Activation via the B cell antigen receptor (BCR) by antigen leads to B cell proliferation and immunoglobulin (Ig) secretion. However, engagement of the BCR simultaneously with the Ig receptor on B cells (FcgammaRIIB), delivers a potent inhibitory signal that prevents B cell proliferation and antibody secretion. Such co-ligation, which can be mediated by antigen-antibody complexes that can exist in later stages of the immune response, is thought to act as a """"""""feedback suppression"""""""" to limit excessive antibody production. Absence of this receptor results in enhanced antibody and anaphylactic responses in Fcgamma RIIB knock-out mice. In humans, certain rheumatoid factors, such as an IgM that reacts with the Fc portion of IgG, interfere with FcgammaRIIB-mediated regulation of antibody production. Thus, understanding the molecular mechanisms of this signaling process has important implications for B cell activation and regulation in normal physiology and pathology. FcgammaRIIB crosslinking with the BCR leads to inhibition of BCR-induced calcium entry into cells, diminution of Ras activation and attenuation of specific transcription factor activation, ultimately leading to inhibition of B cell proliferation. Recently, the inositol phosphatase, SHIP, has been identified as essential for mediating the inhibitory signaling via FcgammaRIIB. However, the mechanism(s) by which SHIP regulates these seemingly disparate pathways is completely unknown. This proposal will attempt to define the molecular mechanisms of inhibitory signaling via FcgammaRIIB and SHIP. Using the approaches of reconstitution of a cell line lacking SHIP expression and overexpression of mutant SHIP proteins, Aim I will address the molecular mechanism(s) by which SHIP regulates the calcium entry into cells. The region(s) of SHIP necessary for this regulation will also defined. The role of SHIP in regulating the two phosphoinositide substrates of SHIP, IP4 and IP3, and the implications in vivo will be rigorously tested.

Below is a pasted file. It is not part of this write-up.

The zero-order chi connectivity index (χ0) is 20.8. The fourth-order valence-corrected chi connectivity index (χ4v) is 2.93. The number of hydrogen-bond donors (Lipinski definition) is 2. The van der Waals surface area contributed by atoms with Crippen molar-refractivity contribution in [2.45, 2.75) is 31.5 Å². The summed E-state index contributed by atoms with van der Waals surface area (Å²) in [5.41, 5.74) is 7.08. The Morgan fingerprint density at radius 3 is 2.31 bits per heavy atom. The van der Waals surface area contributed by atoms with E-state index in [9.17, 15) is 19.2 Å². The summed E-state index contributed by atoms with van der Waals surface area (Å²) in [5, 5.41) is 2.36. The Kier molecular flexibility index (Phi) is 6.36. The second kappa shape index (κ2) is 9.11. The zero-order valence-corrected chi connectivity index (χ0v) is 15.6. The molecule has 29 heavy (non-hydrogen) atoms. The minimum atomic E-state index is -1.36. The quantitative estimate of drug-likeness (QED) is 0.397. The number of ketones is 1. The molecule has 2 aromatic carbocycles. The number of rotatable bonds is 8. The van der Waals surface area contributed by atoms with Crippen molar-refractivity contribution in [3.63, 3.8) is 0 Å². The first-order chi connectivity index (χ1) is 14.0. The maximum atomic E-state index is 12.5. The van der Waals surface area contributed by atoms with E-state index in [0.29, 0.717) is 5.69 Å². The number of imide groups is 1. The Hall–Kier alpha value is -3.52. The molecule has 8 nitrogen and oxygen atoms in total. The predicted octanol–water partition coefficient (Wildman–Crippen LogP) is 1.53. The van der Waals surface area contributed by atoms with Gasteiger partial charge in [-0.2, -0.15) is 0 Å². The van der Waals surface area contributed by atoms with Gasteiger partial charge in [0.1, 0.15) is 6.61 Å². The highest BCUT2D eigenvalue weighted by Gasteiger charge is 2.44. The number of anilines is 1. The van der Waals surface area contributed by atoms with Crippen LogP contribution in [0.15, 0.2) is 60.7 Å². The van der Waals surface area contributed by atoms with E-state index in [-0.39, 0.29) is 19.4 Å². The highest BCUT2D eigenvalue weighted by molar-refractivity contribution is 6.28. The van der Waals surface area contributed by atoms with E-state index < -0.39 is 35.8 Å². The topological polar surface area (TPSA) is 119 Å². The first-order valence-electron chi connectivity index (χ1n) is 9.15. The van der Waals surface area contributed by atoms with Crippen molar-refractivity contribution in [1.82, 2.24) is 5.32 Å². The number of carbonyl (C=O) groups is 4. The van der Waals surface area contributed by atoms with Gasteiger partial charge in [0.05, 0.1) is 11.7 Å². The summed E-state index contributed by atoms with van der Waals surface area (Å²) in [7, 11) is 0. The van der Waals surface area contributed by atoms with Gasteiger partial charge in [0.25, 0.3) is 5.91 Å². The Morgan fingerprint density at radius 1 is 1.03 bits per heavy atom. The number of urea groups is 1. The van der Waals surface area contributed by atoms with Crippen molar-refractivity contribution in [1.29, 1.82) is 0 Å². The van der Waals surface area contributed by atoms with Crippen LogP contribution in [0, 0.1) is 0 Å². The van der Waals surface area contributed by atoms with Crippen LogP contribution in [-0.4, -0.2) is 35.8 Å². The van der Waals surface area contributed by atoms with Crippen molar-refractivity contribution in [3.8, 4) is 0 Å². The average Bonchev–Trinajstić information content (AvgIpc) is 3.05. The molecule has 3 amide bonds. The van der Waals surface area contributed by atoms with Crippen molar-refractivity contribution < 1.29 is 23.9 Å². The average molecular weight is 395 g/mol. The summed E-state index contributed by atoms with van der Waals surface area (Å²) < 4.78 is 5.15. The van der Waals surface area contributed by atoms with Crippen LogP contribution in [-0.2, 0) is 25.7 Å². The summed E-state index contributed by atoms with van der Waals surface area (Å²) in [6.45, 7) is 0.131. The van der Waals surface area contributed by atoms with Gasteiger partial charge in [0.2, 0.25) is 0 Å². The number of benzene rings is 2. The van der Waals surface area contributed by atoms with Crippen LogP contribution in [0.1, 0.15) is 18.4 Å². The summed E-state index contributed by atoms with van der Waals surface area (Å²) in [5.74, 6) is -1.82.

Aim 2 address the role of SHIP in protecting B cells against FcgammaRIIB-induced apoptosis and attempts to identify the specific signaling molecules. The second part of this aim will attempt to """"""""rescue"""""""" the FcgammaRIIB-mediated inhibitory signaling. A detailed molecular understanding of FcgammaRIIB-mediated inhibitory signaling may yield important clues to B cell activation and desensitization, and point to possible future therapeutic interventions in certain autoimmune states.

National Institute of Health (NIH)
National Institute of Allergy and Infectious Diseases (NIAID)
Research Project (R01)
Project #
Application #
Study Section
Allergy and Immunology Study Section (ALY)
Project Start
Project End
Budget Start
Budget End
Support Year
Fiscal Year
Total Cost
Indirect Cost
University of Virginia
Organized Research Units
United States
Zip Code
Giles, Amber J; Bender, Timothy P; Ravichandran, Kodi S (2009) The adaptor protein Shc plays a key role during early B cell development. J Immunol 183:5468-76
Thomas, Matthew D; Kremer, Christopher S; Ravichandran, Kodi S et al. (2005) c-Myb is critical for B cell development and maintenance of follicular B cells. Immunity 23:275-86
March, Michael E; Ravichandran, Kodi (2002) Regulation of the immune response by SHIP. Semin Immunol 14:37-47
Aman, M J; Tosello-Trampont, A C; Ravichandran, K (2001) Fc gamma RIIB1/SHIP-mediated inhibitory signaling in B cells involves lipid rafts. J Biol Chem 276:46371-8
Carver, D J; Aman, M J; Ravichandran, K S (2000) SHIP inhibits Akt activation in B cells through regulation of Akt membrane localization. Blood 96:1449-56
Aman, M J; Ravichandran, K S (2000) A requirement for lipid rafts in B cell receptor induced Ca(2+) flux. Curr Biol 10:393-6
March, M E; Lucas, D M; Aman, M J et al. (2000) p135 src homology 2 domain-containing inositol 5'-phosphatase (SHIPbeta ) isoform can substitute for p145 SHIP in fcgamma RIIB1-mediated inhibitory signaling in B cells. J Biol Chem 275:29960-7
Aman, M J; Lamkin, T D; Okada, H et al. (1998) The inositol phosphatase SHIP inhibits Akt/PKB activation in B cells. J Biol Chem 273:33922-8